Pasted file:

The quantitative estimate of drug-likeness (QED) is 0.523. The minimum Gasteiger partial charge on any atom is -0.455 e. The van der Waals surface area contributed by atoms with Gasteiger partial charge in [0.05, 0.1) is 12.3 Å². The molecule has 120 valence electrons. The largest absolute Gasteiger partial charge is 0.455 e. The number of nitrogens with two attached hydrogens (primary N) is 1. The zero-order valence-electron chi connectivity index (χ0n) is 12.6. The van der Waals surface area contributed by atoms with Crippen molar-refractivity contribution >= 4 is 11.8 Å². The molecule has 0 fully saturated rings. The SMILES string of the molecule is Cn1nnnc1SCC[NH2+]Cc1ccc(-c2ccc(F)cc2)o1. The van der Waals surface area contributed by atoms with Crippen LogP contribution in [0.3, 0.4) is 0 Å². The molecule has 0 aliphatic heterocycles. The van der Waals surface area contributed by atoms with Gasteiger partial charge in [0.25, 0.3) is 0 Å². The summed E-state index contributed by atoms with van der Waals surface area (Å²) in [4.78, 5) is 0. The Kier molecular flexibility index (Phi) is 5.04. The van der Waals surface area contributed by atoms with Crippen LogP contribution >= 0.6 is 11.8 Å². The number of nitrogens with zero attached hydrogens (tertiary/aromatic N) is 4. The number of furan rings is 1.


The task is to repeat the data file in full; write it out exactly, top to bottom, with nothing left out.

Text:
The quantitative estimate of drug-likeness (QED) is 0.523. The minimum Gasteiger partial charge on any atom is -0.455 e. The van der Waals surface area contributed by atoms with Gasteiger partial charge in [0.05, 0.1) is 12.3 Å². The molecule has 120 valence electrons. The largest absolute Gasteiger partial charge is 0.455 e. The number of nitrogens with two attached hydrogens (primary N) is 1. The zero-order valence-electron chi connectivity index (χ0n) is 12.6. The van der Waals surface area contributed by atoms with Crippen molar-refractivity contribution >= 4 is 11.8 Å². The molecule has 0 fully saturated rings. The SMILES string of the molecule is Cn1nnnc1SCC[NH2+]Cc1ccc(-c2ccc(F)cc2)o1. The van der Waals surface area contributed by atoms with Crippen LogP contribution in [0.3, 0.4) is 0 Å². The molecule has 0 aliphatic heterocycles. The van der Waals surface area contributed by atoms with Gasteiger partial charge in [0.25, 0.3) is 0 Å². The summed E-state index contributed by atoms with van der Waals surface area (Å²) in [4.78, 5) is 0. The Kier molecular flexibility index (Phi) is 5.04. The van der Waals surface area contributed by atoms with Crippen LogP contribution >= 0.6 is 11.8 Å². The number of nitrogens with zero attached hydrogens (tertiary/aromatic N) is 4. The number of furan rings is 1.